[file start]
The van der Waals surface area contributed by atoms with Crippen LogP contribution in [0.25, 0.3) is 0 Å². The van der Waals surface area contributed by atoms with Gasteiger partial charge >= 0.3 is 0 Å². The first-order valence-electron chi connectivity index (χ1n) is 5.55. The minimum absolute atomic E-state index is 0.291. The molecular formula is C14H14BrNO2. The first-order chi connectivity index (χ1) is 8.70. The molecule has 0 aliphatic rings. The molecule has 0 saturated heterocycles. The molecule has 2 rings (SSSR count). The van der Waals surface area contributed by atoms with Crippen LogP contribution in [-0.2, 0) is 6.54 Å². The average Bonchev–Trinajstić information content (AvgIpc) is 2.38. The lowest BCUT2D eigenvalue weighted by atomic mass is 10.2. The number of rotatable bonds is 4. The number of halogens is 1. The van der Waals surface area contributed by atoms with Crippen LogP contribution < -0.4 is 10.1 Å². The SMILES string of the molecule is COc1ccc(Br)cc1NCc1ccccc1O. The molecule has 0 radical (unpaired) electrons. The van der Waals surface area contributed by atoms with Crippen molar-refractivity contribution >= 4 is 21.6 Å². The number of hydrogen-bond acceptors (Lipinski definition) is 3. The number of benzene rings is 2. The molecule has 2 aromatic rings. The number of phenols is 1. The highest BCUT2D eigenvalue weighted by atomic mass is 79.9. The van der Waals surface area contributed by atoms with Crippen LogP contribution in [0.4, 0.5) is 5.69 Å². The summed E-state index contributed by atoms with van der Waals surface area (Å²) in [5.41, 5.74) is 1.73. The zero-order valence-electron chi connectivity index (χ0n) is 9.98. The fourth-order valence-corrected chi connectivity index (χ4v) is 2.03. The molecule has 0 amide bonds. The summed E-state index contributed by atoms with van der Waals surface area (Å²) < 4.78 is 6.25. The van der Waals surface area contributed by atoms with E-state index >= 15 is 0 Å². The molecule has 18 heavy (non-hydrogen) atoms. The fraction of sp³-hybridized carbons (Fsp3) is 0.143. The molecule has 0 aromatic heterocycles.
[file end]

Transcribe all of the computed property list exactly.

The van der Waals surface area contributed by atoms with Crippen LogP contribution in [0.25, 0.3) is 0 Å². The van der Waals surface area contributed by atoms with Gasteiger partial charge >= 0.3 is 0 Å². The first-order valence-electron chi connectivity index (χ1n) is 5.55. The minimum absolute atomic E-state index is 0.291. The molecular formula is C14H14BrNO2. The first-order chi connectivity index (χ1) is 8.70. The molecule has 0 aliphatic rings. The molecule has 0 saturated heterocycles. The molecule has 2 rings (SSSR count). The van der Waals surface area contributed by atoms with Crippen LogP contribution in [-0.2, 0) is 6.54 Å². The average Bonchev–Trinajstić information content (AvgIpc) is 2.38. The lowest BCUT2D eigenvalue weighted by atomic mass is 10.2. The number of rotatable bonds is 4. The number of halogens is 1. The van der Waals surface area contributed by atoms with Crippen LogP contribution < -0.4 is 10.1 Å². The SMILES string of the molecule is COc1ccc(Br)cc1NCc1ccccc1O. The molecule has 0 radical (unpaired) electrons. The van der Waals surface area contributed by atoms with Crippen molar-refractivity contribution >= 4 is 21.6 Å². The number of hydrogen-bond acceptors (Lipinski definition) is 3. The number of benzene rings is 2. The molecule has 2 aromatic rings. The number of phenols is 1. The highest BCUT2D eigenvalue weighted by atomic mass is 79.9. The van der Waals surface area contributed by atoms with Crippen LogP contribution in [0.4, 0.5) is 5.69 Å². The summed E-state index contributed by atoms with van der Waals surface area (Å²) in [5.41, 5.74) is 1.73. The zero-order valence-electron chi connectivity index (χ0n) is 9.98. The fourth-order valence-corrected chi connectivity index (χ4v) is 2.03. The molecule has 0 amide bonds. The summed E-state index contributed by atoms with van der Waals surface area (Å²) < 4.78 is 6.25. The van der Waals surface area contributed by atoms with E-state index >= 15 is 0 Å². The molecule has 18 heavy (non-hydrogen) atoms. The fraction of sp³-hybridized carbons (Fsp3) is 0.143. The molecule has 0 aromatic heterocycles.